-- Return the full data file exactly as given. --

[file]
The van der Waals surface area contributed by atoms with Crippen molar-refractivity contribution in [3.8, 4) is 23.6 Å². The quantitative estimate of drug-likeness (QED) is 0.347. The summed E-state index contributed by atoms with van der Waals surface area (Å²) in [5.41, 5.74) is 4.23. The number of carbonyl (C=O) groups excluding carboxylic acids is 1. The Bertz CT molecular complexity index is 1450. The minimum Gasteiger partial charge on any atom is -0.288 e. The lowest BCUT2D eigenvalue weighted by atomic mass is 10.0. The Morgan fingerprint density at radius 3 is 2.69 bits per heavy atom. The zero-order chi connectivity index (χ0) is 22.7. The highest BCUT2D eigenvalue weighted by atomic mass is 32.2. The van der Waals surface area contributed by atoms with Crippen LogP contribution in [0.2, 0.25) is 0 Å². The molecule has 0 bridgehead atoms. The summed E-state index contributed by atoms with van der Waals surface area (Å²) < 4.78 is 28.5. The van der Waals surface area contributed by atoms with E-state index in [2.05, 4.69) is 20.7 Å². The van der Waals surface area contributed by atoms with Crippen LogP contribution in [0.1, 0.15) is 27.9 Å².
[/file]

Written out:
The van der Waals surface area contributed by atoms with Crippen molar-refractivity contribution in [3.8, 4) is 23.6 Å². The quantitative estimate of drug-likeness (QED) is 0.347. The summed E-state index contributed by atoms with van der Waals surface area (Å²) in [5.41, 5.74) is 4.23. The number of carbonyl (C=O) groups excluding carboxylic acids is 1. The Bertz CT molecular complexity index is 1450. The minimum Gasteiger partial charge on any atom is -0.288 e. The lowest BCUT2D eigenvalue weighted by atomic mass is 10.0. The Morgan fingerprint density at radius 3 is 2.69 bits per heavy atom. The zero-order chi connectivity index (χ0) is 22.7. The highest BCUT2D eigenvalue weighted by atomic mass is 32.2. The van der Waals surface area contributed by atoms with Crippen LogP contribution in [0.2, 0.25) is 0 Å². The molecule has 0 bridgehead atoms. The summed E-state index contributed by atoms with van der Waals surface area (Å²) < 4.78 is 28.5. The van der Waals surface area contributed by atoms with E-state index in [2.05, 4.69) is 20.7 Å². The van der Waals surface area contributed by atoms with Crippen LogP contribution in [0.1, 0.15) is 27.9 Å².